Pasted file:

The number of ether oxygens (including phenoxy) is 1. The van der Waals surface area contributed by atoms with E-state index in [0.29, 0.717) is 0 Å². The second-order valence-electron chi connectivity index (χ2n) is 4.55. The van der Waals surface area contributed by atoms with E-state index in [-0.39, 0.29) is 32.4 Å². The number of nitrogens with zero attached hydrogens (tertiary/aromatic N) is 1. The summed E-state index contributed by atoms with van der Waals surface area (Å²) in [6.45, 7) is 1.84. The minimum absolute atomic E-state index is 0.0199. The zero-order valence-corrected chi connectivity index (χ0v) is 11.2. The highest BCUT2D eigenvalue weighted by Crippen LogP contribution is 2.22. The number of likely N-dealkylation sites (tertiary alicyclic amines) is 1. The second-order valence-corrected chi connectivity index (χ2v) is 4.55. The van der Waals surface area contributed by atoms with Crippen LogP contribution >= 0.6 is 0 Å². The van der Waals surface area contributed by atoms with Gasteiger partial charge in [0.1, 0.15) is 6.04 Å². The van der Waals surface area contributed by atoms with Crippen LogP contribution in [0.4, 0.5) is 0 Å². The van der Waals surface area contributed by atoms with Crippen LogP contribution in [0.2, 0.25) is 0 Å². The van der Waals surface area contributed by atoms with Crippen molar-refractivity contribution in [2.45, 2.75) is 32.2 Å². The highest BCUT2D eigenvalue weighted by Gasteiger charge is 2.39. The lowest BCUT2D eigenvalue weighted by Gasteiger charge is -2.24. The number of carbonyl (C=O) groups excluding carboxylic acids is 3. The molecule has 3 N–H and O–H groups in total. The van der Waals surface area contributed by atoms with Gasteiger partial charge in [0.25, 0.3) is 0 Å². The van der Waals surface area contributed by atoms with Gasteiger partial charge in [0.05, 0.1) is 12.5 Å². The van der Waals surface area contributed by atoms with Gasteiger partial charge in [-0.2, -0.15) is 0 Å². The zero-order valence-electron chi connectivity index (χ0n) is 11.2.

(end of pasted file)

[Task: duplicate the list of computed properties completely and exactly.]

The number of ether oxygens (including phenoxy) is 1. The van der Waals surface area contributed by atoms with E-state index in [0.29, 0.717) is 0 Å². The second-order valence-electron chi connectivity index (χ2n) is 4.55. The van der Waals surface area contributed by atoms with E-state index in [-0.39, 0.29) is 32.4 Å². The number of nitrogens with zero attached hydrogens (tertiary/aromatic N) is 1. The summed E-state index contributed by atoms with van der Waals surface area (Å²) in [6.45, 7) is 1.84. The minimum absolute atomic E-state index is 0.0199. The zero-order valence-corrected chi connectivity index (χ0v) is 11.2. The highest BCUT2D eigenvalue weighted by Crippen LogP contribution is 2.22. The number of likely N-dealkylation sites (tertiary alicyclic amines) is 1. The second-order valence-corrected chi connectivity index (χ2v) is 4.55. The van der Waals surface area contributed by atoms with Crippen LogP contribution >= 0.6 is 0 Å². The van der Waals surface area contributed by atoms with Gasteiger partial charge in [0.1, 0.15) is 6.04 Å². The van der Waals surface area contributed by atoms with Crippen LogP contribution in [0.4, 0.5) is 0 Å². The van der Waals surface area contributed by atoms with Crippen LogP contribution in [0.2, 0.25) is 0 Å². The van der Waals surface area contributed by atoms with Crippen molar-refractivity contribution in [2.45, 2.75) is 32.2 Å². The highest BCUT2D eigenvalue weighted by Gasteiger charge is 2.39. The lowest BCUT2D eigenvalue weighted by Gasteiger charge is -2.24. The number of carbonyl (C=O) groups excluding carboxylic acids is 3. The molecule has 3 N–H and O–H groups in total. The van der Waals surface area contributed by atoms with Gasteiger partial charge in [0.25, 0.3) is 0 Å². The van der Waals surface area contributed by atoms with Gasteiger partial charge in [0.05, 0.1) is 12.5 Å². The van der Waals surface area contributed by atoms with Gasteiger partial charge in [-0.2, -0.15) is 0 Å². The zero-order valence-electron chi connectivity index (χ0n) is 11.2.